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Building a South African Human Rights Culture in the Face of Cultural Diversity: Context and Conflict

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AbstractSouth Africa has faced enormous challenges since the advent of democracy in 1994. One of the difficulties in the post-apartheid era has been the building of a human rights culture in the context of substantial cultural diversity. In this paper, the constitutional, judicial and institutional contexts - which have consolidated and supported the expression of human rights in the face of cultural diversity - are reviewed. The focus on cultural rights in the constitution is discussed, and the relevance of several constitutional institutions in terms of ensuring human rights, is mentioned. With a clear understanding of the constitutional, judicial and institutional contexts in place, the paper discusses the potentially inherent conflict between human rights and cultural rights, using gender-related issues as a proxy. Several examples of this potential conflict are discussed, including female circumcision, virginity testing and polygamy. The importance of human rights education for informing the debate about cultural and human rights in South Africa is emphasized. The answers to the challenges associated with the clash between cultural rights and human rights are not simple, although pragmatically - in addition to the role of the available constitutional, judicial and institutional structures - they could reside in a cross-cultural debate.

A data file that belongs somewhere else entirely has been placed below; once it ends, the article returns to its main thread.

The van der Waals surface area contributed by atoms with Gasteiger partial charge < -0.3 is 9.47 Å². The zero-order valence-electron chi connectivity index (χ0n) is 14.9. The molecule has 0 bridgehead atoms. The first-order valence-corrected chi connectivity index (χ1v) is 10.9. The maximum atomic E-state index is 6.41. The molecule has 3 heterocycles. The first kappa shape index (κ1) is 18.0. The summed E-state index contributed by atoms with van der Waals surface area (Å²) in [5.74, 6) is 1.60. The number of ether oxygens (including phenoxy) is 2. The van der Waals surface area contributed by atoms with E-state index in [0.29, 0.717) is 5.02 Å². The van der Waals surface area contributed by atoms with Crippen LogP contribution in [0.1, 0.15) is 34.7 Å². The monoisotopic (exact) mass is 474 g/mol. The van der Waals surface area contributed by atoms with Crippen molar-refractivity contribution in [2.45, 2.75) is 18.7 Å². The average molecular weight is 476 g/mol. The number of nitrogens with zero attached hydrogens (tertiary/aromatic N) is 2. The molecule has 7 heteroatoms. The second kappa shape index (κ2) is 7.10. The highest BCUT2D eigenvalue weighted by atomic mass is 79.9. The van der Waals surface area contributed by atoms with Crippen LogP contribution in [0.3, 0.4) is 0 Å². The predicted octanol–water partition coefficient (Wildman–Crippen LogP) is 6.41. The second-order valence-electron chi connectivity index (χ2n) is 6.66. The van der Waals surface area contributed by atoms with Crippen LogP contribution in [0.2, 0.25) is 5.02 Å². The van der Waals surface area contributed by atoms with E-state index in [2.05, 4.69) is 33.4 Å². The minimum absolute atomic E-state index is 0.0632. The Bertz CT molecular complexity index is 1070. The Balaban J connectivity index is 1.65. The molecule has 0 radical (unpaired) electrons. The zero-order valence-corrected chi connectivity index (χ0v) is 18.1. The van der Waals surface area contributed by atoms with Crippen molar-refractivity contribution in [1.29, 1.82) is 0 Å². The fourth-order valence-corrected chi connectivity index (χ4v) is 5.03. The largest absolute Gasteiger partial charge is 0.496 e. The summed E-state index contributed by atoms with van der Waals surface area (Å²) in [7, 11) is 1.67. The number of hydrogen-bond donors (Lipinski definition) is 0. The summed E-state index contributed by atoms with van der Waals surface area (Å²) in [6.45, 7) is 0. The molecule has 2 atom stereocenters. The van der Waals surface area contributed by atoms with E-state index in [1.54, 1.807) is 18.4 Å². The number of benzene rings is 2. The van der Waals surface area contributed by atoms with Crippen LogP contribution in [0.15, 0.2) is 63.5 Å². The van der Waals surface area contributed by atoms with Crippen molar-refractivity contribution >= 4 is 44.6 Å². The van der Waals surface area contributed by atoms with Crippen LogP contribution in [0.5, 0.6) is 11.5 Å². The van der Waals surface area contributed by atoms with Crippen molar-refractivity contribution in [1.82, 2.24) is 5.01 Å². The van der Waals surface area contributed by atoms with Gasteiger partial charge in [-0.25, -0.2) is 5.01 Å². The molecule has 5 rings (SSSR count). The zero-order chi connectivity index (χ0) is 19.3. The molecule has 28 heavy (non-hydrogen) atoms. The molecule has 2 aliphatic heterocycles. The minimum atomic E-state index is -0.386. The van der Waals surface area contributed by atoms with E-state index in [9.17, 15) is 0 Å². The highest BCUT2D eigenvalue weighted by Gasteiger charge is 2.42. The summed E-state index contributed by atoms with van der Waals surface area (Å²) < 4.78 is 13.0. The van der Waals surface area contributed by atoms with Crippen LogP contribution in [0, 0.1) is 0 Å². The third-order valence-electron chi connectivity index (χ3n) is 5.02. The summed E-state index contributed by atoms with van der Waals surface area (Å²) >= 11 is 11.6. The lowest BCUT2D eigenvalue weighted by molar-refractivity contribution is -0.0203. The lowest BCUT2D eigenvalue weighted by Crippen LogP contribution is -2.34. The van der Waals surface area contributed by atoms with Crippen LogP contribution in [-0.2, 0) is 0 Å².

Affiliations: 1: College of Law and Management Studies, University of KwaZulu-Natal Durban South Africa, URL: http://www.w3.org/1999/xlink

10.1163/170873812X626441
/content/journals/10.1163/170873812x626441
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/content/journals/10.1163/170873812x626441
2012-01-01
2016-12-07

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